In cases like these I replace many of the components that are under HV stress. Some are apparent, the hot areas that you have already described. Other components like the HV DC restore diode D1013, find datasheets for the listed Vf voltage and check these with a PSU and a DMM. HV caps do get tired too, in fact most of the CRT circuit is under some voltage and heat stress and just a few dollars will replace most components.
I'd check that all ather voltages the HV is referenced to are there in their correct values -8V, +8V, 75V etc.
I did have a zener go like D1020 in one CRO I had, so you need to carefully check all the active devices too.
You could try to add some hot air of freeze to see if you can localize where the problem lies.
Normally I would look hard at all high value and high wattage resistors R1014, R1017, R1024.

Patience and perserverence will pay off.

Hi again,

Today I took out the components you suggested for testing, and all of them seem to be fine. The only component I have doubts is the D1013 rectifying diode. I couldn't test it with any of the testing tools I have, but I did as you said and used a PSU. It seems to rectify well from -25V to +25V; which is the maximum voltage of my PSU. It's the first time I test a HV diode, so I'm not too sure I did all the test necessary. In any case, I'm attaching to this post the measurements I took, and these are the only specs I could find:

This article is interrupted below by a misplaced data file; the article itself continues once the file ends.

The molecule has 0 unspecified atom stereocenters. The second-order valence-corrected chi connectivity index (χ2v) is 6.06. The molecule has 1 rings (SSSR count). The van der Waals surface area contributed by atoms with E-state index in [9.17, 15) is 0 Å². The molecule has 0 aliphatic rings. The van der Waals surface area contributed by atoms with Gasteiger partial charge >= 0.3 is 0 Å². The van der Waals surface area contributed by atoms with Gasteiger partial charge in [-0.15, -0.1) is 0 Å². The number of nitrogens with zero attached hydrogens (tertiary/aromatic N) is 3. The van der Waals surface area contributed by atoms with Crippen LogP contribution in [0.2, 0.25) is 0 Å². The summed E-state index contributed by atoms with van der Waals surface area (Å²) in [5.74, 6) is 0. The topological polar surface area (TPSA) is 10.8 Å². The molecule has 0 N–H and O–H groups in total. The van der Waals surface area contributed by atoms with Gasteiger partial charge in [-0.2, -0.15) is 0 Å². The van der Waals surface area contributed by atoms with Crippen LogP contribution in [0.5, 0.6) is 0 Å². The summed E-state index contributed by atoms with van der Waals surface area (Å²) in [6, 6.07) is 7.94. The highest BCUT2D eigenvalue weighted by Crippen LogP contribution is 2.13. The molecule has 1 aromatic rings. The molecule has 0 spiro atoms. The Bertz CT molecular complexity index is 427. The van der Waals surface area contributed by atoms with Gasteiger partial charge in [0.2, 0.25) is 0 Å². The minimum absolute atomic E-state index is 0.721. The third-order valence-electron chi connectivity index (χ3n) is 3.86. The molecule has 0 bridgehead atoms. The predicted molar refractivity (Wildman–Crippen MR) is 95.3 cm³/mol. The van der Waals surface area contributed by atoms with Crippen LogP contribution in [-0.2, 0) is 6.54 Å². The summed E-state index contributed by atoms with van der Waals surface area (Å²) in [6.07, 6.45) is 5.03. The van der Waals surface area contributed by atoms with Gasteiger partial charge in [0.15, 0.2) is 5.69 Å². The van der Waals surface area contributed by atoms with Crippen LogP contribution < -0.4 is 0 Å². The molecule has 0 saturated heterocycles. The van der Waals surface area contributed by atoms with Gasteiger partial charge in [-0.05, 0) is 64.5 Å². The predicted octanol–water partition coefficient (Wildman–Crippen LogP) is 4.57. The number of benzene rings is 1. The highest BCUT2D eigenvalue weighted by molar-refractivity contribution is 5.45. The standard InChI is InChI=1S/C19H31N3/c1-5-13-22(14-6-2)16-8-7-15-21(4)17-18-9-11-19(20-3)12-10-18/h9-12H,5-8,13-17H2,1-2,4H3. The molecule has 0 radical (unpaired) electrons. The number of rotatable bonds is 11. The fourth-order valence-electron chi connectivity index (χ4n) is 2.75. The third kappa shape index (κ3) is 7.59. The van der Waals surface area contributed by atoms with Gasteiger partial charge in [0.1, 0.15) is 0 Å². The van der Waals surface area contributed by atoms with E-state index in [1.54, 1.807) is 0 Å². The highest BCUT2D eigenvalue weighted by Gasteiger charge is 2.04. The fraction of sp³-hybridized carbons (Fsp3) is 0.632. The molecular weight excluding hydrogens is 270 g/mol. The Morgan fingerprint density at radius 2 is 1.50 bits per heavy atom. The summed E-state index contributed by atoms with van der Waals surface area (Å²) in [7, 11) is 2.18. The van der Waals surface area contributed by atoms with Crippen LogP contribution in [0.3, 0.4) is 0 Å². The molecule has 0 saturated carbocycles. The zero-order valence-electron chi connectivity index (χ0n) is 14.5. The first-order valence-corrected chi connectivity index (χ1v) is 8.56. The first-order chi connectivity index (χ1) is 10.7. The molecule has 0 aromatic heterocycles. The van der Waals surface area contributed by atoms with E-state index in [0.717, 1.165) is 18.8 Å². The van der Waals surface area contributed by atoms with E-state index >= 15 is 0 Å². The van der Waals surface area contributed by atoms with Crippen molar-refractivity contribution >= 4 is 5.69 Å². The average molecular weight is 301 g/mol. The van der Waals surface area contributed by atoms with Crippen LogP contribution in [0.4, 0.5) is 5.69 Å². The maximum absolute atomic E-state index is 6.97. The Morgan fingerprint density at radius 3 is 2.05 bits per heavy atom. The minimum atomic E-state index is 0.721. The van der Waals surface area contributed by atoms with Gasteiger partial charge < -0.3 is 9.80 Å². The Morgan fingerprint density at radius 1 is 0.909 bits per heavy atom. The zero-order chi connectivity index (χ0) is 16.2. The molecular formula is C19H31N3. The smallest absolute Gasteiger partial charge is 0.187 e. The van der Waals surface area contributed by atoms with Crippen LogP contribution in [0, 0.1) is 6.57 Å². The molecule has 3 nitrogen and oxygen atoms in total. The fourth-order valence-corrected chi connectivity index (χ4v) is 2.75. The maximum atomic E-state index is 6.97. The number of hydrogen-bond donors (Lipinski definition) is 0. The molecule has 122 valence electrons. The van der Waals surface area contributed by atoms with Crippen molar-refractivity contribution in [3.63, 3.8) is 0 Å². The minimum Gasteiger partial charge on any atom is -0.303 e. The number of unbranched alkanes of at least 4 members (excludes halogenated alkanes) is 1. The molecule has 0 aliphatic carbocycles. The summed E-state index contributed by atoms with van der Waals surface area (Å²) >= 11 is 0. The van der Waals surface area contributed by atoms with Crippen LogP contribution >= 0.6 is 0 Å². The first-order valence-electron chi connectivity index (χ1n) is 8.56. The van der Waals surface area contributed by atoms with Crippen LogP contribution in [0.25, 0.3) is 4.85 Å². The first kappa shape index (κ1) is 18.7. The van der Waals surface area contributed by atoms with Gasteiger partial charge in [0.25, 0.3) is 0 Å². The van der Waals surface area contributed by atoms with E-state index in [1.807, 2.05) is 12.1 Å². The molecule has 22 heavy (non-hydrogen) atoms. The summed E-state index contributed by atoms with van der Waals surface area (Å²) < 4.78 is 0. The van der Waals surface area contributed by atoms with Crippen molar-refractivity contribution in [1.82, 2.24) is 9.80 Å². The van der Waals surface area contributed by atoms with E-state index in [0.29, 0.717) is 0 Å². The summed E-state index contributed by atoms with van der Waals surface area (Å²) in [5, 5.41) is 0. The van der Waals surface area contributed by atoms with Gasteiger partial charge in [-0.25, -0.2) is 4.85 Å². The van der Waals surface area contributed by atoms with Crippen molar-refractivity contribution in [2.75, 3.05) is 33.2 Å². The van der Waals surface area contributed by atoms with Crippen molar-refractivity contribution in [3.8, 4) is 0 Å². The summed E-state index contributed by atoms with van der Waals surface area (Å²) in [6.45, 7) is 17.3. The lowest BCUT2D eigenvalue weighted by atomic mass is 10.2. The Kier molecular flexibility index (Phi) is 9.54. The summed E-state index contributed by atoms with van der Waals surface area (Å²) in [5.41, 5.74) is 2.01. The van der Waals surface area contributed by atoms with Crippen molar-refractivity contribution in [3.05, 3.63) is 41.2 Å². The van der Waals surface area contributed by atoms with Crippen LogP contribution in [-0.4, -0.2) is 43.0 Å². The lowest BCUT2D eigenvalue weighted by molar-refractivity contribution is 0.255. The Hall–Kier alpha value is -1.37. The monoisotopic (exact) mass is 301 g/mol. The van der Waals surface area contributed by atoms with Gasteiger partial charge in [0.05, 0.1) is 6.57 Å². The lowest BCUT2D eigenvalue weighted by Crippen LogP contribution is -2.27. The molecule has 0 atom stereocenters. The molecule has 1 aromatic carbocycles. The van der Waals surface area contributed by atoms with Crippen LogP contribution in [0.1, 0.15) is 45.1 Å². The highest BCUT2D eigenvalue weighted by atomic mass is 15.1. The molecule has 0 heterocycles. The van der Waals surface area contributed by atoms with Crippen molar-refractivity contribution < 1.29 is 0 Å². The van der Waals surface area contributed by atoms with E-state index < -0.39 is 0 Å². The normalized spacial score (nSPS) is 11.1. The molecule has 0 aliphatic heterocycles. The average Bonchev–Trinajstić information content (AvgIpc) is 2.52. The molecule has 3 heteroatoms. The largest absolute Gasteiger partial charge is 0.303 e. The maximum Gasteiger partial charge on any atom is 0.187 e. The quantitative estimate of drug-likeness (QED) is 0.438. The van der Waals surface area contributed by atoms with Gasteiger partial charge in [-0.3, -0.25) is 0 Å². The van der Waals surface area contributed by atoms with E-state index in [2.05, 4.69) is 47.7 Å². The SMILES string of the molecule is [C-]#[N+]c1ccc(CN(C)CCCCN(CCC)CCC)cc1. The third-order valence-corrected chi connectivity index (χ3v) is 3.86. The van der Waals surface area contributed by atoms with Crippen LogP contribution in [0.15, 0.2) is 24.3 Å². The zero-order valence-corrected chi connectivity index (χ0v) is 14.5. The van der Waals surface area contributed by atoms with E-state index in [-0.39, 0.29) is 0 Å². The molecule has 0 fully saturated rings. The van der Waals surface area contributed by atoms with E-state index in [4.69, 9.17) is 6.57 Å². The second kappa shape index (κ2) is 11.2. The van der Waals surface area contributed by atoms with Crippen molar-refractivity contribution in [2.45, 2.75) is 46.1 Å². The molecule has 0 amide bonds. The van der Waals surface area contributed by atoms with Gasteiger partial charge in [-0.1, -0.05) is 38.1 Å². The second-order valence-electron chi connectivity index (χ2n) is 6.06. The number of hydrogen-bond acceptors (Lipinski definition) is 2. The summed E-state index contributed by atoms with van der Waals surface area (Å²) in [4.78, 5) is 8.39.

Y10GA Silicon Rectifier (D1013)
V(RRM)(V) Rep.Pk.Rev. Voltage=6.0k
I(RM) Max.(A) Reverse Current=4.0u
@V(R) (V)(Test Condition)=6.0k
I(FSM) Max.(A) Pk.Fwd.Sur.Cur.=500m
V(FM) Max.(V) Forward Voltage=22
@I(FM) (A) (Test Condition)=5.0m
I(O) Max.(A) Output Current=5.0

On the other hand, I found something that's not right; though I don't think is the reason for the fault. On schematic #6 (page 55) states that R860 should be 1.2K; however, the resistor on the circuit is marked, and measures, 3.3K; also looks like an original component. I noticed it because the resistor next to it (R866) was a bit burnt, but after taking it out it seems to be fine (12.1K).

So, I'm stuck again...  :-\
« Last Edit: October 10, 2015, 07:19:48 am by adamf »
 

Offline tautech

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Re: Dim oscilloscope screen
« Reply #39 on: October 09, 2015, 11:31:27 pm »
Quote
It seems to rectify well from -25V to +25V; which is the maximum voltage of my PSU.
That's wrong.
V(FM) Max.(V) Forward Voltage=22

This means the maximum voltage it will start conducting is 22V
However that is max Vf and it will likely be on at ~15V.

Normally this is well above the voltage a DMM diode test supplies but if it's conducting at low voltages and in either polarity it's most probably shorted.

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Offline adamf